Research performed through the Yale Child Study Center recently showed that preschool teachers are biased to expect bad behavior in black children more than in white children. As researcher Walter Gilliam put it: “What we found was exactly what we expected based on the rates at which children are expelled from preschool programs. Teachers looked more at the black children than the white children, and they looked specifically more at the African-American boy.”No wonder black children are 3.6 times more likely to be expelled than white children.
The study reveals the pervasiveness, effectiveness, and troubling consequences of implicit bias. In this case, the expectation of bad behavior in black boys led them to “find” that bad behavior precisely where they expected it, even though their actual behavior did not differ from that of the other children in the study. No wonder black children are 3.6 times more likely to be expelled than white children. The expectation, the bias, creates the reality, which leads to a vicious cycle of confirmation—with unintended but nonetheless unfortunate outcomes.
Those who unreflectively rely on stereotypes live in an “us versus them” (or “us versus not-us”) world, accepting uncritically the categories that have been created and handed down. Their prejudices emerge from and serve to confirm the way the social world has been categorized and narrated.
When enough people with similar prejudices and overlapping false narratives about the “us” and the “them,” have designed the architecture of an “us versus them world,” genuine differences are flattened out and those who have been designated the “not-us” often find themselves swimming upstream, on the out, or looking at the barrel of a gun that should never have been pointed at them.Prejudices, biases, self-delusions, and so on, take time, intentionality, and work to deal with as individuals.
To stop and think reflectively on inherited stereotypes takes time and energy. Such reflection raises the prospect of cognitive dissonance, when our natural assumptions, beliefs, and prejudices bump up against alternative evidence and counter-examples. The tension created by the input of new (often better) information causes an experience of cognitive dissonance, which will only be resolved by either ignoring the new information and retreating to the old stereotype, or by changing one’s perspective.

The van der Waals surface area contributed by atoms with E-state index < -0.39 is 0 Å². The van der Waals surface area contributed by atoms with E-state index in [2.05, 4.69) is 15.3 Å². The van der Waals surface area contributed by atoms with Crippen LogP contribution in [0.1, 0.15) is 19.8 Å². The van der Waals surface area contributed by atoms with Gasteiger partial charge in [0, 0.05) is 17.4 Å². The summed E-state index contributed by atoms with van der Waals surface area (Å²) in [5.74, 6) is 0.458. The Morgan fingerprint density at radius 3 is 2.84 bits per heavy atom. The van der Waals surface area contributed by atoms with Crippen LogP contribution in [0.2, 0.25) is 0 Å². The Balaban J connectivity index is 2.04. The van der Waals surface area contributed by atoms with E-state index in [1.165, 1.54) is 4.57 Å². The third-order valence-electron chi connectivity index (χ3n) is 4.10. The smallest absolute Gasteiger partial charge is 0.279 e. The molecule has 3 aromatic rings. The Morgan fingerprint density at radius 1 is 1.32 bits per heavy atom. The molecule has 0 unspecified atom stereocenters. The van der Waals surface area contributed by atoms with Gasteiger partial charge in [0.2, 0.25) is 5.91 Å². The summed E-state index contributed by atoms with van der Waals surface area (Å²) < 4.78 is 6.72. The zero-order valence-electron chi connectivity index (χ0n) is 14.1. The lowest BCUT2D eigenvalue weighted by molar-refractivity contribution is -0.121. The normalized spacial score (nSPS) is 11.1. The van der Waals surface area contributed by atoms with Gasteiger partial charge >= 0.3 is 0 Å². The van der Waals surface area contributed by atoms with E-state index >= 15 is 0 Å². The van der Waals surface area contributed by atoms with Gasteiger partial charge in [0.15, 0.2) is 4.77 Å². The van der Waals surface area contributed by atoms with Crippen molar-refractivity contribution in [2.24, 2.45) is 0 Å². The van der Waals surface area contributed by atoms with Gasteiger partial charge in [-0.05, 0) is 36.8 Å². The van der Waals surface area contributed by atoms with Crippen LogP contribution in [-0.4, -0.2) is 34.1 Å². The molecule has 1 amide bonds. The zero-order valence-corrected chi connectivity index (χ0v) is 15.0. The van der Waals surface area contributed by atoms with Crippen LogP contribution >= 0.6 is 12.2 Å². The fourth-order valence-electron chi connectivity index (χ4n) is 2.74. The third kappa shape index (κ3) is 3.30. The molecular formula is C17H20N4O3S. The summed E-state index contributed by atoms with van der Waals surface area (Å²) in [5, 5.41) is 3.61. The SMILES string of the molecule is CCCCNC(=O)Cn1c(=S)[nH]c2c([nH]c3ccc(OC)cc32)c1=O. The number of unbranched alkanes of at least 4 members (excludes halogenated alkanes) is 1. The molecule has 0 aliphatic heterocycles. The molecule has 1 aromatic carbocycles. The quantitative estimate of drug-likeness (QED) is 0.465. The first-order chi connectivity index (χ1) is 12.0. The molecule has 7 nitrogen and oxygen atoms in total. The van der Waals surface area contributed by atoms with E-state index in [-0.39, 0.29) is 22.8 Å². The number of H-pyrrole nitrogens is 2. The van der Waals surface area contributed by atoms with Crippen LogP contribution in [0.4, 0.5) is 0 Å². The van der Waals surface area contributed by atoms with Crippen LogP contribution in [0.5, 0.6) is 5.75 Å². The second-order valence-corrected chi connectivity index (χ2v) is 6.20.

To be fair to the situations that police officers sometimes find themselves in, they don’t have the time and energy, in the heat of a potentially volatile moment, to do that critical work. There isn’t often time or energy for cognitive dissonance to play itself out.
That work must be done before
that moment. Prejudices, biases, self-delusions, and so on, take time, intentionality, and work to deal with as individuals. Imagine the kind of work it will take to change a flawed system.
Training Law Enforcement Against Prejudice
But that’s exactly what Tavris and Aronson suggest, as they point to the project of law professor Andrew McClurg, who proposes a plan for training law enforcement rookies which utilizes the research on cognitive dissonance and which calls on,
Their own self-concept as good guys fighting crime and violence. He proposes a program of integrity training in dealing with ethical dilemmas, in which cadets would be instilled with the values of telling the truth and doing the right thing as a central part of their emerging professional identity (199).
If an officer can be motivated to act on the basis of his or her “own self-concept” as a good person, then any action that would run counter to that (thereby raising cognitive dissonance), such as shooting an innocent person for no good reason, should be avoided at all costs.
As part of preparation for being a good officer, one should also seek to make untrue and false biases known and to correct them with better information and more adequate narratives.
Too Heavy a Burden
But, on its own, that proposal seems naïve, as it shifts too heavy a burden on the police officer. If implicit bias runs that deep in the subconscious, can we really expect that anti-racism and other bias-uncovering training can solve the systemic problem? Such efforts need to be accompanied by other more drastic and material measures, including stricter gun control legislation, a de-militarized police force, and the incorporation of mental health care and social workers in situations of crisis and potential conflict.
The system needs change. It needs to reckon with the innate human tendency to create stereotypes and our propensity to act on the basis of those (false but unchecked) stereotypes. And it needs to account for the tragic consequences that too often occur when prejudice is holding a gun.